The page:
var file = std.fs.cwd().openFile("file.bin", .{ .mode = .read_only});
    defer file.close();

    // Read into the buffer. Stops at file end or when buffer is full.
    // Amount of bytes read is returned.
    var read_bytes = file.readAll(memory);

    // Read the 32-bit floats into an ArrayList. Allocate the ArrayList
    // memory using page allocation. This calls the OS to create 
    // new memory pages when required. This is slower than a 
    // fixed buffer allocated at the beginning of the program. Assume we 
    // know there are 800 32-bit float weights.
    var weights = 
        try std.ArrayList(f32).initCapacity(std.heap.page_allocator, 800);

    while (true) {
        // Provide a slice (like a pointer, setting values to 32-bit float)
        const slice = std.mem.bytesAsSlice(f32, memory[..read_bytes]);
        // Copy the floats from the buffer to the weights ArrayList.
        // Align the slice to 4 bytes (since f32 is 4 bytes each)
        weights.appendSliceAssumeCapacity(@alignCast(4, slice));
        read_bytes = file.readAll(memory);
        if (read_bytes == 0) {

    // Do something with the allocated weights!


Yeah, that is a bit more complicated... Although we have more control.

First, we get to choose how and when our bytes are allocated. Any operation that allocates memory to the heap in Zig requires to specify an allocator. This way we can be more conscious about the speed of allocating memory. Making OS calls to allocate a page is more expensive than using an already allocated fixed buffer. When you're first starting out, I would recommend to use the page allocator. It's easier, and you can always refactor later!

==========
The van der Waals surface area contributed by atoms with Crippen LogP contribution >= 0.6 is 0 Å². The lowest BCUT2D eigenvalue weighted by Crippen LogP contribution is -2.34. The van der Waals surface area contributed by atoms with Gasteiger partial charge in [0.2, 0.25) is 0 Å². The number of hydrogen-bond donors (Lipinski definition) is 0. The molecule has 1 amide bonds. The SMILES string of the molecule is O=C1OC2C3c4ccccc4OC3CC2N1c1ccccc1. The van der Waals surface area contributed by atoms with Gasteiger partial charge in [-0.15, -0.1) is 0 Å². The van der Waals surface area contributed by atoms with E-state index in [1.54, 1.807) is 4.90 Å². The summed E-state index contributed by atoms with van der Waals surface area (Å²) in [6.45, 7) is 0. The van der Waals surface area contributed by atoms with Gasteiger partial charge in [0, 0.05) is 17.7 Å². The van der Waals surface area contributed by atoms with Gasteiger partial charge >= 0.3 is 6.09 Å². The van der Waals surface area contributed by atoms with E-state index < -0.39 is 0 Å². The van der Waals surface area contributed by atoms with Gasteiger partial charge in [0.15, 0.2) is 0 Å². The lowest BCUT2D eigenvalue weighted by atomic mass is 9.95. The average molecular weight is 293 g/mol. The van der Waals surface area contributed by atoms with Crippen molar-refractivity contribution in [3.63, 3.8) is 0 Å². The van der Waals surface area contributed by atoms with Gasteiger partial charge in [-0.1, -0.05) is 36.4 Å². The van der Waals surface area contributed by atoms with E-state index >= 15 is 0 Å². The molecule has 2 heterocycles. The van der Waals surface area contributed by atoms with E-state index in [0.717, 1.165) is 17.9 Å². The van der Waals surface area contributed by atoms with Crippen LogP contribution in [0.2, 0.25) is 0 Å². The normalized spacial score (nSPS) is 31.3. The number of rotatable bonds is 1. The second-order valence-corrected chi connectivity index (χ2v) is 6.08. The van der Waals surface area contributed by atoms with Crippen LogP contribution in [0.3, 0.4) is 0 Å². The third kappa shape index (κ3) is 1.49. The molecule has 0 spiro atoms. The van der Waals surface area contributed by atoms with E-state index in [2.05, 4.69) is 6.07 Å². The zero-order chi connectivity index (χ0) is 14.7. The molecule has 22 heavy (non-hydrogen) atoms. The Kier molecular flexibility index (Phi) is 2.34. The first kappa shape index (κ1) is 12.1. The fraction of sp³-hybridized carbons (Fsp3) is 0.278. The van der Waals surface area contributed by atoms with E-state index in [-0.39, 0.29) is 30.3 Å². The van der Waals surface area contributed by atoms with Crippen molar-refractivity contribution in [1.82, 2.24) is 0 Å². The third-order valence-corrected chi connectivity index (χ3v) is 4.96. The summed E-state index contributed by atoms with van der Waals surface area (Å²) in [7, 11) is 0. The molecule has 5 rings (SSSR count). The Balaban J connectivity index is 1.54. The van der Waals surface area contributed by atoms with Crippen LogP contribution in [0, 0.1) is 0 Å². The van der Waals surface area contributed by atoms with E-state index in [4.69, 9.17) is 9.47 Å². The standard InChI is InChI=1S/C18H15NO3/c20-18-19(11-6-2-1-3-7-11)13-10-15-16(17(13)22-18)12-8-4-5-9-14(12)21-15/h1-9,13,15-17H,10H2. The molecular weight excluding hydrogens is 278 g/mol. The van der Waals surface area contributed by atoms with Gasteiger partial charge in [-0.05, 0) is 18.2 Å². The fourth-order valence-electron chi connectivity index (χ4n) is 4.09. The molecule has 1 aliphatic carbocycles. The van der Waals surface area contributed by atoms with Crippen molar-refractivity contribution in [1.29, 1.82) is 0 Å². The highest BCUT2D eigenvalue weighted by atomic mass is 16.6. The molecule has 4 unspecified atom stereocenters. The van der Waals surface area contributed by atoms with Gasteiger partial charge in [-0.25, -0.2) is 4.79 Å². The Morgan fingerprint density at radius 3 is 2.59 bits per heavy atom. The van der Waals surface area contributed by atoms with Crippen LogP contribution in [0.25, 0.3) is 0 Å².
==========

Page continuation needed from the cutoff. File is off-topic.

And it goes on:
Second, Zig is typed, although it has type inference at compile time. So we need to be explicit about types.

Third, notice that we allocated bytes of memory (u8), but want to read 4 bytes at a time (f32). Fortunately, slices come to the rescue. This was the most challenging part for me to figure out as a newcomer to the language.

In Zig, not all pointers are created equal. If you have a pointer to a float, you have to explicitly cast it to another pointer value if you want to do those operations on it using ptrCast(). Yet, this operation is unsafe. There are typically better methods.

This is where std.mem.bytesAsSlice comes in. We can confidently cast our byte array to the type we want. I can then append a whole slice to a ArrayList (which dynamically resizes the underlying array structure) in one operation. One last thing I have to worry about is alignment.

Alignment is the amount of bytes a data structure takes. An 8 bit value, u8, is naturally 1 byte aligned, but f32 is aligned to 4 bytes. Therefore, I need to cast the u8 aligned structure to 4 bytes in order to append to our ArrayList of f32.

Alignment can take a bit to get used to, but it's fundamental to data oriented design.

The Zig example for my purpose of loading weights could probably be simplified some more. However, at that time on a cold afternoon in Toronto, the coffee shop was getting ready to close and the caffeine had come and gone. So I will have to save that for another day.